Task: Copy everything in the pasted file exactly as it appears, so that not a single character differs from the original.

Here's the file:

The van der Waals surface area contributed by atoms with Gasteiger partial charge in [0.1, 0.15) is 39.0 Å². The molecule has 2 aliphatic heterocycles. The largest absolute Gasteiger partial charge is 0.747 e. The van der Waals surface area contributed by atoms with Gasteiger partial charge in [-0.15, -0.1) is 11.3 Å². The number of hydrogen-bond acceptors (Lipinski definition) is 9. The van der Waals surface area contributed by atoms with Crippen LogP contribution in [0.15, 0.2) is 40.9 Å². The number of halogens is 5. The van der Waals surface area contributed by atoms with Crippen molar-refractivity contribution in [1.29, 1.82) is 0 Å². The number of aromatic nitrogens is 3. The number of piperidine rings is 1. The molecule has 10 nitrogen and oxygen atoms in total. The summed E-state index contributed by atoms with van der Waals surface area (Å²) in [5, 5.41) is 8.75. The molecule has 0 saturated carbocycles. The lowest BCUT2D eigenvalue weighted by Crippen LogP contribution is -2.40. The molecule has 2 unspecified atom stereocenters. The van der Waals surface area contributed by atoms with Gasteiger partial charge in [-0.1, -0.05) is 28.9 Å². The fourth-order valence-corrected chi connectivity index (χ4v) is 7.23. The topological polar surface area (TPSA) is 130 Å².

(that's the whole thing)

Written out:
The van der Waals surface area contributed by atoms with Gasteiger partial charge in [0.1, 0.15) is 39.0 Å². The molecule has 2 aliphatic heterocycles. The largest absolute Gasteiger partial charge is 0.747 e. The van der Waals surface area contributed by atoms with Gasteiger partial charge in [-0.15, -0.1) is 11.3 Å². The number of hydrogen-bond acceptors (Lipinski definition) is 9. The van der Waals surface area contributed by atoms with Crippen LogP contribution in [0.15, 0.2) is 40.9 Å². The number of halogens is 5. The van der Waals surface area contributed by atoms with Crippen molar-refractivity contribution in [1.29, 1.82) is 0 Å². The number of aromatic nitrogens is 3. The number of piperidine rings is 1. The molecule has 10 nitrogen and oxygen atoms in total. The summed E-state index contributed by atoms with van der Waals surface area (Å²) in [5, 5.41) is 8.75. The molecule has 0 saturated carbocycles. The lowest BCUT2D eigenvalue weighted by Crippen LogP contribution is -2.40. The molecule has 2 unspecified atom stereocenters. The van der Waals surface area contributed by atoms with Gasteiger partial charge in [-0.1, -0.05) is 28.9 Å². The fourth-order valence-corrected chi connectivity index (χ4v) is 7.23. The topological polar surface area (TPSA) is 130 Å².